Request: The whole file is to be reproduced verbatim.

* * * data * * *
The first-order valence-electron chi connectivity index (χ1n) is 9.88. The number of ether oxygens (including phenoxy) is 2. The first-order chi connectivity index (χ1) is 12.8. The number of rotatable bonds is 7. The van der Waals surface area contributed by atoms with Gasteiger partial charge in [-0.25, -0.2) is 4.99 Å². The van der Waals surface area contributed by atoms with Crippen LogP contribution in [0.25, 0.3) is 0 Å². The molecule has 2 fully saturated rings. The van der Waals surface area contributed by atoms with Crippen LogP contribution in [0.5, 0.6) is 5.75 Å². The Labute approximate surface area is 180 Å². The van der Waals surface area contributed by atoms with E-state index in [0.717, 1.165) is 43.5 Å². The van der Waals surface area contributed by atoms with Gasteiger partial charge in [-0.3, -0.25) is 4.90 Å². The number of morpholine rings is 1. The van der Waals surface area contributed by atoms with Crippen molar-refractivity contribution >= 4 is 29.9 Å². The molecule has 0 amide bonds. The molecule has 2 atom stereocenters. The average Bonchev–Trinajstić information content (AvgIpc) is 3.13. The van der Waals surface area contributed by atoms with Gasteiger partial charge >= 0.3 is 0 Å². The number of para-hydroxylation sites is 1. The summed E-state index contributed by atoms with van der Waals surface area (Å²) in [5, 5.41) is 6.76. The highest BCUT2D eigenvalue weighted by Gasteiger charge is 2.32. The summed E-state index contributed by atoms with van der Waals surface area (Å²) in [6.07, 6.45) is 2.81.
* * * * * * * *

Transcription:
The first-order valence-electron chi connectivity index (χ1n) is 9.88. The number of ether oxygens (including phenoxy) is 2. The first-order chi connectivity index (χ1) is 12.8. The number of rotatable bonds is 7. The van der Waals surface area contributed by atoms with Gasteiger partial charge in [-0.25, -0.2) is 4.99 Å². The van der Waals surface area contributed by atoms with Crippen LogP contribution in [0.25, 0.3) is 0 Å². The molecule has 2 fully saturated rings. The van der Waals surface area contributed by atoms with Crippen LogP contribution in [0.5, 0.6) is 5.75 Å². The Labute approximate surface area is 180 Å². The van der Waals surface area contributed by atoms with E-state index in [0.717, 1.165) is 43.5 Å². The van der Waals surface area contributed by atoms with Gasteiger partial charge in [-0.3, -0.25) is 4.90 Å². The number of morpholine rings is 1. The van der Waals surface area contributed by atoms with Crippen molar-refractivity contribution >= 4 is 29.9 Å². The molecule has 0 amide bonds. The molecule has 2 atom stereocenters. The average Bonchev–Trinajstić information content (AvgIpc) is 3.13. The van der Waals surface area contributed by atoms with Gasteiger partial charge >= 0.3 is 0 Å². The number of para-hydroxylation sites is 1. The summed E-state index contributed by atoms with van der Waals surface area (Å²) in [5, 5.41) is 6.76. The highest BCUT2D eigenvalue weighted by Gasteiger charge is 2.32. The summed E-state index contributed by atoms with van der Waals surface area (Å²) in [6.07, 6.45) is 2.81.